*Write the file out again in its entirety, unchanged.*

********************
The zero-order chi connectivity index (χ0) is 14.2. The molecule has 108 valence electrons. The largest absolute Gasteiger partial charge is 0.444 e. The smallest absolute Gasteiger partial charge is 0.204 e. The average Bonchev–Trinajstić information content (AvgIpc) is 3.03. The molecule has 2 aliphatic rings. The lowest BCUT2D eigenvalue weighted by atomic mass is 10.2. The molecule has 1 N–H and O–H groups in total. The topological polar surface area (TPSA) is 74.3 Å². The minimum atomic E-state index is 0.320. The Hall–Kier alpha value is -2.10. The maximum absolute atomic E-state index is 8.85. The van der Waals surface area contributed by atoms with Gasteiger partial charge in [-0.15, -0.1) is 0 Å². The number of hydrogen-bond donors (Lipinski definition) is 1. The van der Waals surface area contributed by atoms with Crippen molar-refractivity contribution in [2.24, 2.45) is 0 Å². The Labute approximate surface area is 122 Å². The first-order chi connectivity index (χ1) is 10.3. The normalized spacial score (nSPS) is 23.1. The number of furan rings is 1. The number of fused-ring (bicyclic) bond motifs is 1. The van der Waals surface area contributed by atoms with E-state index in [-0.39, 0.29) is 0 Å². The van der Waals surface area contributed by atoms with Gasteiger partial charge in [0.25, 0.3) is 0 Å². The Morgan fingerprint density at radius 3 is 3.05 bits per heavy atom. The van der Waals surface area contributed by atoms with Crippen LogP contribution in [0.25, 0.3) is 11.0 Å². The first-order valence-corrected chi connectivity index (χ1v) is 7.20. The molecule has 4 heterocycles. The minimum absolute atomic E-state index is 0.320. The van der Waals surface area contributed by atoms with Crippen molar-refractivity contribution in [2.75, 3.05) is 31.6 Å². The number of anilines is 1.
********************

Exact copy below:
The zero-order chi connectivity index (χ0) is 14.2. The molecule has 108 valence electrons. The largest absolute Gasteiger partial charge is 0.444 e. The smallest absolute Gasteiger partial charge is 0.204 e. The average Bonchev–Trinajstić information content (AvgIpc) is 3.03. The molecule has 2 aliphatic rings. The lowest BCUT2D eigenvalue weighted by atomic mass is 10.2. The molecule has 1 N–H and O–H groups in total. The topological polar surface area (TPSA) is 74.3 Å². The minimum atomic E-state index is 0.320. The Hall–Kier alpha value is -2.10. The maximum absolute atomic E-state index is 8.85. The van der Waals surface area contributed by atoms with Gasteiger partial charge in [-0.15, -0.1) is 0 Å². The number of hydrogen-bond donors (Lipinski definition) is 1. The van der Waals surface area contributed by atoms with Crippen molar-refractivity contribution in [2.24, 2.45) is 0 Å². The Labute approximate surface area is 122 Å². The first-order chi connectivity index (χ1) is 10.3. The normalized spacial score (nSPS) is 23.1. The number of furan rings is 1. The number of fused-ring (bicyclic) bond motifs is 1. The van der Waals surface area contributed by atoms with E-state index in [-0.39, 0.29) is 0 Å². The van der Waals surface area contributed by atoms with Gasteiger partial charge in [0.25, 0.3) is 0 Å². The Morgan fingerprint density at radius 3 is 3.05 bits per heavy atom. The van der Waals surface area contributed by atoms with Crippen LogP contribution in [0.25, 0.3) is 11.0 Å². The first-order valence-corrected chi connectivity index (χ1v) is 7.20. The molecule has 4 heterocycles. The minimum absolute atomic E-state index is 0.320. The van der Waals surface area contributed by atoms with Crippen molar-refractivity contribution in [2.75, 3.05) is 31.6 Å². The number of anilines is 1.